As surprising as it may seem, speaking of "deglobalization" as an unstoppable trend became fashionable long before Donald Trump was elected the United States' 45th president. Citing the persistent after-effects of the 2008 financial crisis, such as lower cross-border interbank lending, rising tension in Asia and pressure to bring manufacturing back within America's borders, the arguments for "peak globalization" held a certain appeal before Trump's "economic nationalism" agenda of tearing up trade agreements took center stage this year.
But as in every previous episode, the rumors of globalization's demise have been drastically overstated. Today's reality — and the megatrend of the 21st century — remains a massive expansion in the volume of cross-border connectivity within and across the regions of the world, and in the scale of movements of people and transactions of goods, services, capital and data. Globalization is alive and well. The question that really matters for American strategists is whether the United States is being left out of the loop as the rest of the world's regions deepen their connections with one another.
Get on Board or Get Left Behind
Trump's worldview rests on the belief that America's economic might gives it almost unlimited leverage — and that the rest of the world will need to play ball if it wants access to American customers and finance. That may have been true once. But a closer look at just how global trade has been realigning suggests that it's likely to keep growing with or without the United States.
An example already in the public eye is former U.S. President Barack Obama's signature international economic effort, the Trans-Pacific Partnership (TPP). After the previous administration proved unable to push it through Congress and Trump ditched it in one of his first executive orders, most of the TPP's other signatories are moving ahead anyway with a "TPP minus one" format. In fact, though America will be absent when the new TPP constellation of negotiating countries comes together in Chile in March, China will be present for the first time. This is quite a reversal of fortune for a trade agreement that was initially pitched to Congress as a way to contain China's rise.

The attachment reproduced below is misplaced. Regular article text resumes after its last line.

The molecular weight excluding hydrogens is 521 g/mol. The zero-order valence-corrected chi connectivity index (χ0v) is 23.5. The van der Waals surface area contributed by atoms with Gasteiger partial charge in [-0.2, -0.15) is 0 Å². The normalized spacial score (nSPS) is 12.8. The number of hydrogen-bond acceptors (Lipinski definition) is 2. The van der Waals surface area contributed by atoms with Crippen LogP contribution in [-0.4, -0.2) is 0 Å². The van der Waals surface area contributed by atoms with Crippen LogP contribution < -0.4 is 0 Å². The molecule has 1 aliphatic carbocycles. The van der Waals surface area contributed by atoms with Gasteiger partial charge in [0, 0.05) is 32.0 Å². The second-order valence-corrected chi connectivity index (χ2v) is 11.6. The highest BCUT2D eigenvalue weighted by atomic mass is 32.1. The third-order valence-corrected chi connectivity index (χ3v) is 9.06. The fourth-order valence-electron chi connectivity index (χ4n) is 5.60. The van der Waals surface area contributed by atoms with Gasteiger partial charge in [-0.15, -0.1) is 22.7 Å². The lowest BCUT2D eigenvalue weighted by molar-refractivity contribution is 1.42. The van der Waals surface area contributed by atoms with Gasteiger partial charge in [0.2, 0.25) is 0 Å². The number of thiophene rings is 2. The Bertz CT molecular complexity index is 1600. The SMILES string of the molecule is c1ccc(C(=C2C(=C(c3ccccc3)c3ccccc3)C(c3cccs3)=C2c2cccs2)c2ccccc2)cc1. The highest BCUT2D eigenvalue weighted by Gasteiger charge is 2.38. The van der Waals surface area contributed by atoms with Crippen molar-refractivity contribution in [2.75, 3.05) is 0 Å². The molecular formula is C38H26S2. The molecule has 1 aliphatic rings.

Even more important, more than a dozen Asian countries have rekindled their efforts to advance an alternative megadeal — the Regional Comprehensive Economic Partnership (RCEP) — centered not on the United States but on China. If the RCEP moves forward, it will integrate Asian markets in a way that will make them even harder for American firms to penetrate. Indigenous Asian firms will quickly move up the value chain and start occupying spots that U.S. companies are used to having for themselves. This is why America's biggest corporations aren't so keen on Trump's efforts to erect barriers that would keep manufacturing, pharmaceuticals and other sectors at home. Not only would "border adjustment taxes" raise the cost of their imports, but without the TPP's push to open markets, multinational companies' declining profits abroad will mean less capital to invest in competing for the high-growth markets where the majority of their revenues come from.
As Americans, it's easy to assume that global trade still depends on the United States as the consumer of last resort. But that's no longer true.
In fact, the bulk of trade in emerging-market nations is with one another, not with the United States. In 1990, emerging economies sent 65 percent of their exports to developed peers like the United States and Europe, and only 35 percent to other developing countries. Today, that figure is nearly reversed. This rising emerging-market trade is a multidecade trend that many Western economists neglect. China's annual trade with Africa is nearing $400 billion per year — more than U.S.-Africa trade — and its trade with Latin America is almost $200 billion, about the same as trade between Latin America and Europe. Emerging markets won't decouple from advanced economies, but as they connect more in all directions, they're becoming less reliant on the developed world.
This is only natural given their geographic proximity to one another. Consider that most of the world's oil now flows between the Middle East and Far East, across the Indian Ocean and through the Straits of Malacca to China, Japan and South Korea. A full 80 percent of China's oil and natural gas imports traverse this route, along with roughly 66 percent of China's imported and exported goods. Even if China diverts some of these flows to Arctic routes, for example, this is a shift in trade geography, not a decline in trade overall.
It's become trendy among globalization skeptics to point out that global trade growth is decelerating relative to global gross domestic product growth. But given how fast Asian economies are expanding in consumption and services, this isn't surprising. By most estimates, consumption in China now represents two-thirds of China's output and contributes 75 percent of its growth. Yet China has also continued its investment binge in infrastructure and real estate, which are keeping commodities imports steady. And remember that as they grow, wealthier societies tend to import more, borrow more, spend more and travel more — which means Asia's rising middle class will likely be a driver of international trade even as its companies reduce their dependence on the West.